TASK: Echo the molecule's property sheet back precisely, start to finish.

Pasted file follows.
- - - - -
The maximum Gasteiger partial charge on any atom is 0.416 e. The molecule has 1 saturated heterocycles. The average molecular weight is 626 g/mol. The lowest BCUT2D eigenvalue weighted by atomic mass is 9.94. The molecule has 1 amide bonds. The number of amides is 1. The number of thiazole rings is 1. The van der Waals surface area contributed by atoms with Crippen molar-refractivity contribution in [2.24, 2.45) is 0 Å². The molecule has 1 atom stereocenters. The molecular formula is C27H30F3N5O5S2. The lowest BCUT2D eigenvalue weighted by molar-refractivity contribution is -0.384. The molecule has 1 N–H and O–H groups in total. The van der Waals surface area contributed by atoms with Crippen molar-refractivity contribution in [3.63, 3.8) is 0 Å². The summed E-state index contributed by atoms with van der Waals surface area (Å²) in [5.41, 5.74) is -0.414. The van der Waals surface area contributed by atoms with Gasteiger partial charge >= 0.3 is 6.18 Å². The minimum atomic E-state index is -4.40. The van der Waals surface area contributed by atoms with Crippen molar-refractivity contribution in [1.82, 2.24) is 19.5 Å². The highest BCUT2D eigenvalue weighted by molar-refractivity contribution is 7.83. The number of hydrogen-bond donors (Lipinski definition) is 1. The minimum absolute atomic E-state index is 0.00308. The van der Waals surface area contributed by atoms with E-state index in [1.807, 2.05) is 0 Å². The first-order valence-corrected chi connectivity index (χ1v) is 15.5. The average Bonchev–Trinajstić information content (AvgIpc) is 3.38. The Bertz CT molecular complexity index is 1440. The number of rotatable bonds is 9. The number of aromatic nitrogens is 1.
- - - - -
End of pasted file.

The maximum Gasteiger partial charge on any atom is 0.416 e. The molecule has 1 saturated heterocycles. The average molecular weight is 626 g/mol. The lowest BCUT2D eigenvalue weighted by atomic mass is 9.94. The molecule has 1 amide bonds. The number of amides is 1. The number of thiazole rings is 1. The van der Waals surface area contributed by atoms with Crippen molar-refractivity contribution in [2.24, 2.45) is 0 Å². The molecule has 1 atom stereocenters. The molecular formula is C27H30F3N5O5S2. The lowest BCUT2D eigenvalue weighted by molar-refractivity contribution is -0.384. The molecule has 1 N–H and O–H groups in total. The van der Waals surface area contributed by atoms with Crippen molar-refractivity contribution in [3.63, 3.8) is 0 Å². The summed E-state index contributed by atoms with van der Waals surface area (Å²) in [5.41, 5.74) is -0.414. The van der Waals surface area contributed by atoms with Gasteiger partial charge >= 0.3 is 6.18 Å². The minimum atomic E-state index is -4.40. The van der Waals surface area contributed by atoms with Crippen molar-refractivity contribution in [1.82, 2.24) is 19.5 Å². The highest BCUT2D eigenvalue weighted by molar-refractivity contribution is 7.83. The number of hydrogen-bond donors (Lipinski definition) is 1. The minimum absolute atomic E-state index is 0.00308. The van der Waals surface area contributed by atoms with E-state index in [1.807, 2.05) is 0 Å². The first-order valence-corrected chi connectivity index (χ1v) is 15.5. The average Bonchev–Trinajstić information content (AvgIpc) is 3.38. The Bertz CT molecular complexity index is 1440. The number of rotatable bonds is 9. The number of aromatic nitrogens is 1.